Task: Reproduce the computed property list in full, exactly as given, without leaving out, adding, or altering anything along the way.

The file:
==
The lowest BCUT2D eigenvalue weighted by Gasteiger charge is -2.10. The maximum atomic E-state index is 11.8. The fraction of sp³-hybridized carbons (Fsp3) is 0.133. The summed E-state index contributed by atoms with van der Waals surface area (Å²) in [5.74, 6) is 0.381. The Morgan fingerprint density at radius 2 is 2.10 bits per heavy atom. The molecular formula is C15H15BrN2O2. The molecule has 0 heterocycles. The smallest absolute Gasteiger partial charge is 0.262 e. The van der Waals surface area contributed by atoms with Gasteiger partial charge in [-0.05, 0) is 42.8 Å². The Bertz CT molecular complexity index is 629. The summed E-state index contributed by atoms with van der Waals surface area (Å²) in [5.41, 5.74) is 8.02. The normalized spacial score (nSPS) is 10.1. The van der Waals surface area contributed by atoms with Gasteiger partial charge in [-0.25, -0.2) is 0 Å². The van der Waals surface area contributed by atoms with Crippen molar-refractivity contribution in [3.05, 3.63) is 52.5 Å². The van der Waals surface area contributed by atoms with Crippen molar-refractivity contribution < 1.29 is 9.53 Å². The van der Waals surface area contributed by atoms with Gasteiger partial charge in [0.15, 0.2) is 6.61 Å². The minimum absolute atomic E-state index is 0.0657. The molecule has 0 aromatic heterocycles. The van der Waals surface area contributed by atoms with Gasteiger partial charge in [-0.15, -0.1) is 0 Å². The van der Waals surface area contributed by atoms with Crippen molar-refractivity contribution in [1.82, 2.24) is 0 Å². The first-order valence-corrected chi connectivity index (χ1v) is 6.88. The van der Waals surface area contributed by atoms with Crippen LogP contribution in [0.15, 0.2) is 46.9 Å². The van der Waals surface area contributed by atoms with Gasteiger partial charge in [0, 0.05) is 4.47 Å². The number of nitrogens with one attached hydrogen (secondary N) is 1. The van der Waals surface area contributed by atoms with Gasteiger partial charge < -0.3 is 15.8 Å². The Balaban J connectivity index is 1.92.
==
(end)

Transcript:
The lowest BCUT2D eigenvalue weighted by Gasteiger charge is -2.10. The maximum atomic E-state index is 11.8. The fraction of sp³-hybridized carbons (Fsp3) is 0.133. The summed E-state index contributed by atoms with van der Waals surface area (Å²) in [5.74, 6) is 0.381. The Morgan fingerprint density at radius 2 is 2.10 bits per heavy atom. The molecular formula is C15H15BrN2O2. The molecule has 0 heterocycles. The smallest absolute Gasteiger partial charge is 0.262 e. The van der Waals surface area contributed by atoms with Gasteiger partial charge in [-0.05, 0) is 42.8 Å². The Bertz CT molecular complexity index is 629. The summed E-state index contributed by atoms with van der Waals surface area (Å²) in [5.41, 5.74) is 8.02. The normalized spacial score (nSPS) is 10.1. The van der Waals surface area contributed by atoms with Gasteiger partial charge in [-0.25, -0.2) is 0 Å². The van der Waals surface area contributed by atoms with Crippen molar-refractivity contribution in [3.05, 3.63) is 52.5 Å². The van der Waals surface area contributed by atoms with Crippen molar-refractivity contribution < 1.29 is 9.53 Å². The van der Waals surface area contributed by atoms with Gasteiger partial charge in [0.15, 0.2) is 6.61 Å². The minimum absolute atomic E-state index is 0.0657. The molecule has 0 aromatic heterocycles. The van der Waals surface area contributed by atoms with Gasteiger partial charge in [-0.15, -0.1) is 0 Å². The van der Waals surface area contributed by atoms with Crippen molar-refractivity contribution in [1.82, 2.24) is 0 Å². The first-order valence-corrected chi connectivity index (χ1v) is 6.88. The van der Waals surface area contributed by atoms with Crippen LogP contribution in [0.15, 0.2) is 46.9 Å². The van der Waals surface area contributed by atoms with Gasteiger partial charge in [0, 0.05) is 4.47 Å². The number of nitrogens with one attached hydrogen (secondary N) is 1. The van der Waals surface area contributed by atoms with Gasteiger partial charge < -0.3 is 15.8 Å². The Balaban J connectivity index is 1.92.